Unfortunately, regulators are behind the curve on cryptocurrency. If legislation required cryptocurrency exchanges to comply with existing laws, it could go a long way toward helping organizations avoid paying ransom and improving our ability to trace payments.  

While I don’t advise companies to pay ransom, sometimes it is unavoidable. In the case of Colonial Pipeline, the chief executive officer (CEO) says he made the decision to pay the $4.4 million ransom — made in Bitcoin — because “it was the right thing to do for the country.” But the decryption tool they received in exchange for the ransom payment did not immediately restore the pipeline’s systems and instead resulted in a six-day shutdown. The takeaway: Even paying the ransom is no guarantee that your systems will be restored.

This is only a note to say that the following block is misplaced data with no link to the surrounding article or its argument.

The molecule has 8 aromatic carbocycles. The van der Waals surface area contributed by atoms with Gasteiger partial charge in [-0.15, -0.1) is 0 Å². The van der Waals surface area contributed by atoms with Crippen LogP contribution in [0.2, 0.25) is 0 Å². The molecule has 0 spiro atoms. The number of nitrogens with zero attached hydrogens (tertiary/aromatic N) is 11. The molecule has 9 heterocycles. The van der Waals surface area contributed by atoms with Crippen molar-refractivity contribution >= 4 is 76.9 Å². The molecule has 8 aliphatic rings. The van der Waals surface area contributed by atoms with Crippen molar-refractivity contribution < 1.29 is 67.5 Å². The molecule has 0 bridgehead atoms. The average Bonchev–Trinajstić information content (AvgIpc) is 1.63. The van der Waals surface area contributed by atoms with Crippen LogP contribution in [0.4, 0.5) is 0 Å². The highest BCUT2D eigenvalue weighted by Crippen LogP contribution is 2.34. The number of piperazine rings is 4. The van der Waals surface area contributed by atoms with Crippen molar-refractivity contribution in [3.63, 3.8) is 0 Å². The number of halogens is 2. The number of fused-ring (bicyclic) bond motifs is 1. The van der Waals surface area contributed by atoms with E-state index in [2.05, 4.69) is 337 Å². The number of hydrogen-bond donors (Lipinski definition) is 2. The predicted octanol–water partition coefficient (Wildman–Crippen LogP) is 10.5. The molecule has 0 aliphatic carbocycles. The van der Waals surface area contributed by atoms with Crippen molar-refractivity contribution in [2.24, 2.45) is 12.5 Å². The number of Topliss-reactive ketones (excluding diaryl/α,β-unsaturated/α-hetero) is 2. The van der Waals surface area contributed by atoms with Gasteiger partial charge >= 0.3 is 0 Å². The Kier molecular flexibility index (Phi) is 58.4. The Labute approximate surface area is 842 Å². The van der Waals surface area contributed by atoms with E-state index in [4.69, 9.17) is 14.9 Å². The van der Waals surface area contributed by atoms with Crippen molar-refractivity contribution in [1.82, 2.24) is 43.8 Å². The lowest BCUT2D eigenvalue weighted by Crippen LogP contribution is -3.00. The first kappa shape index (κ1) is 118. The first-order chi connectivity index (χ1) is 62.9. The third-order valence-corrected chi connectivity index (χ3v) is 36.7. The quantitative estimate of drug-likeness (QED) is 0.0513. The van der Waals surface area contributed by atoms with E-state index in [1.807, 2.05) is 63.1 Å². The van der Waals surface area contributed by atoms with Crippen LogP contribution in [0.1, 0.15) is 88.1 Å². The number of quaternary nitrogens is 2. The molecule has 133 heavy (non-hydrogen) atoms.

How to Protect Your Company from  a Ransomware Attack

Although a majority of chief information security officers (CISOs) currently hold cryptocurrency to pay cybercriminals in the event of an attack, stockpiling crypto-only signals to cybercriminals that your organization is willing to pay. Proactivity is a better approach.

There is a handful of prevention and recovery measures you can put in place to minimize the impact a cyberattack can have on your business and potentially avoid the need to pay a ransom.